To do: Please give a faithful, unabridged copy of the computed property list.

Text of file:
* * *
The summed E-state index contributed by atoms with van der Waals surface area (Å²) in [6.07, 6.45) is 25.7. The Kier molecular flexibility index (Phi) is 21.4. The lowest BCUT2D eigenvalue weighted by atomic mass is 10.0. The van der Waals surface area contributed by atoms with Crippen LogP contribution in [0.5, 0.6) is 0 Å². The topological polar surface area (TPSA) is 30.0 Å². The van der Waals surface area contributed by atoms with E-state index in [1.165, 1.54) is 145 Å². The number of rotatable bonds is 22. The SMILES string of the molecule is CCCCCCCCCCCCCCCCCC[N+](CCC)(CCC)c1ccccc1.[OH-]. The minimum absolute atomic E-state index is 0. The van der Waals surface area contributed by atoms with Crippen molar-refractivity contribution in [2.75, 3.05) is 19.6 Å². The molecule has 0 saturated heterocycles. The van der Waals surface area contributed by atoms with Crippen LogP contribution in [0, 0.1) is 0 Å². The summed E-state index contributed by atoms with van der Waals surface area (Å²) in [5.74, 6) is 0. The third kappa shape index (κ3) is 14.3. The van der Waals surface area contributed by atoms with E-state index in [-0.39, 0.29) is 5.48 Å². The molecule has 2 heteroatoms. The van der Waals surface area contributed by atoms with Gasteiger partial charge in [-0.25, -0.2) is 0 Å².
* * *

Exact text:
The summed E-state index contributed by atoms with van der Waals surface area (Å²) in [6.07, 6.45) is 25.7. The Kier molecular flexibility index (Phi) is 21.4. The lowest BCUT2D eigenvalue weighted by atomic mass is 10.0. The van der Waals surface area contributed by atoms with Crippen LogP contribution in [0.5, 0.6) is 0 Å². The topological polar surface area (TPSA) is 30.0 Å². The van der Waals surface area contributed by atoms with E-state index in [1.165, 1.54) is 145 Å². The number of rotatable bonds is 22. The SMILES string of the molecule is CCCCCCCCCCCCCCCCCC[N+](CCC)(CCC)c1ccccc1.[OH-]. The minimum absolute atomic E-state index is 0. The van der Waals surface area contributed by atoms with Crippen molar-refractivity contribution in [2.75, 3.05) is 19.6 Å². The molecule has 0 saturated heterocycles. The van der Waals surface area contributed by atoms with Crippen LogP contribution in [0, 0.1) is 0 Å². The summed E-state index contributed by atoms with van der Waals surface area (Å²) in [5.74, 6) is 0. The third kappa shape index (κ3) is 14.3. The van der Waals surface area contributed by atoms with E-state index in [-0.39, 0.29) is 5.48 Å². The molecule has 2 heteroatoms. The van der Waals surface area contributed by atoms with Gasteiger partial charge in [-0.25, -0.2) is 0 Å².